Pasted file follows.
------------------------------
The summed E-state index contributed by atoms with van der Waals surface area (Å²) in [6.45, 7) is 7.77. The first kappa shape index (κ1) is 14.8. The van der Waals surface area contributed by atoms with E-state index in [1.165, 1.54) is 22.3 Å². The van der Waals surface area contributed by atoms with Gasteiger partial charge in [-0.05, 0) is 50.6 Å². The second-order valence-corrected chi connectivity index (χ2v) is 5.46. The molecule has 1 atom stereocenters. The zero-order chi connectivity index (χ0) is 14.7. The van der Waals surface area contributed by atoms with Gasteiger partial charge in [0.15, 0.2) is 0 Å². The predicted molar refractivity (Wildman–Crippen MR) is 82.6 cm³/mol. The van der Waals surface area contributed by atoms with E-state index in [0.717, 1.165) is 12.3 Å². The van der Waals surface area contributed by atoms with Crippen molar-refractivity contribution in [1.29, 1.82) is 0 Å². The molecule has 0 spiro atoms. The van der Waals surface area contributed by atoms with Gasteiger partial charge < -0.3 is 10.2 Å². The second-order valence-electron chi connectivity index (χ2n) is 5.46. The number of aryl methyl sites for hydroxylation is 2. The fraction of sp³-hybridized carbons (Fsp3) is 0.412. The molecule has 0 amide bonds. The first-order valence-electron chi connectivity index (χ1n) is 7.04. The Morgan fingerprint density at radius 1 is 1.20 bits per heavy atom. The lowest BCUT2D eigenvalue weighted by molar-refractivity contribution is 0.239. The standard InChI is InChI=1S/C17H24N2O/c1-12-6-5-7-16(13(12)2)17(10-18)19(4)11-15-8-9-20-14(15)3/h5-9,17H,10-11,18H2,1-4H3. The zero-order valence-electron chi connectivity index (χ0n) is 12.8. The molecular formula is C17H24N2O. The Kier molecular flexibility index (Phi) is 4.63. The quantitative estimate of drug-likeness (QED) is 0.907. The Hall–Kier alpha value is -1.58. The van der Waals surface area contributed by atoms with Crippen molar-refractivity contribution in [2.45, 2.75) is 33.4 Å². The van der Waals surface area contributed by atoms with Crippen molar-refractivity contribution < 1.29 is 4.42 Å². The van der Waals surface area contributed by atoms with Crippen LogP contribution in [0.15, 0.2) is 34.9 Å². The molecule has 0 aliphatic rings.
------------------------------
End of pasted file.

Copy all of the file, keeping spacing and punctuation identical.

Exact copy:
The summed E-state index contributed by atoms with van der Waals surface area (Å²) in [6.45, 7) is 7.77. The first kappa shape index (κ1) is 14.8. The van der Waals surface area contributed by atoms with E-state index in [1.165, 1.54) is 22.3 Å². The van der Waals surface area contributed by atoms with Gasteiger partial charge in [-0.05, 0) is 50.6 Å². The second-order valence-corrected chi connectivity index (χ2v) is 5.46. The molecule has 1 atom stereocenters. The zero-order chi connectivity index (χ0) is 14.7. The van der Waals surface area contributed by atoms with Gasteiger partial charge in [0.15, 0.2) is 0 Å². The predicted molar refractivity (Wildman–Crippen MR) is 82.6 cm³/mol. The van der Waals surface area contributed by atoms with E-state index in [0.717, 1.165) is 12.3 Å². The van der Waals surface area contributed by atoms with Crippen molar-refractivity contribution in [1.29, 1.82) is 0 Å². The molecule has 0 spiro atoms. The van der Waals surface area contributed by atoms with Gasteiger partial charge < -0.3 is 10.2 Å². The second-order valence-electron chi connectivity index (χ2n) is 5.46. The number of aryl methyl sites for hydroxylation is 2. The fraction of sp³-hybridized carbons (Fsp3) is 0.412. The molecule has 0 amide bonds. The first-order valence-electron chi connectivity index (χ1n) is 7.04. The Morgan fingerprint density at radius 1 is 1.20 bits per heavy atom. The lowest BCUT2D eigenvalue weighted by molar-refractivity contribution is 0.239. The standard InChI is InChI=1S/C17H24N2O/c1-12-6-5-7-16(13(12)2)17(10-18)19(4)11-15-8-9-20-14(15)3/h5-9,17H,10-11,18H2,1-4H3. The zero-order valence-electron chi connectivity index (χ0n) is 12.8. The molecular formula is C17H24N2O. The Kier molecular flexibility index (Phi) is 4.63. The quantitative estimate of drug-likeness (QED) is 0.907. The Hall–Kier alpha value is -1.58. The van der Waals surface area contributed by atoms with Crippen molar-refractivity contribution in [2.45, 2.75) is 33.4 Å². The van der Waals surface area contributed by atoms with Crippen molar-refractivity contribution < 1.29 is 4.42 Å². The van der Waals surface area contributed by atoms with Crippen LogP contribution in [0.15, 0.2) is 34.9 Å². The molecule has 0 aliphatic rings.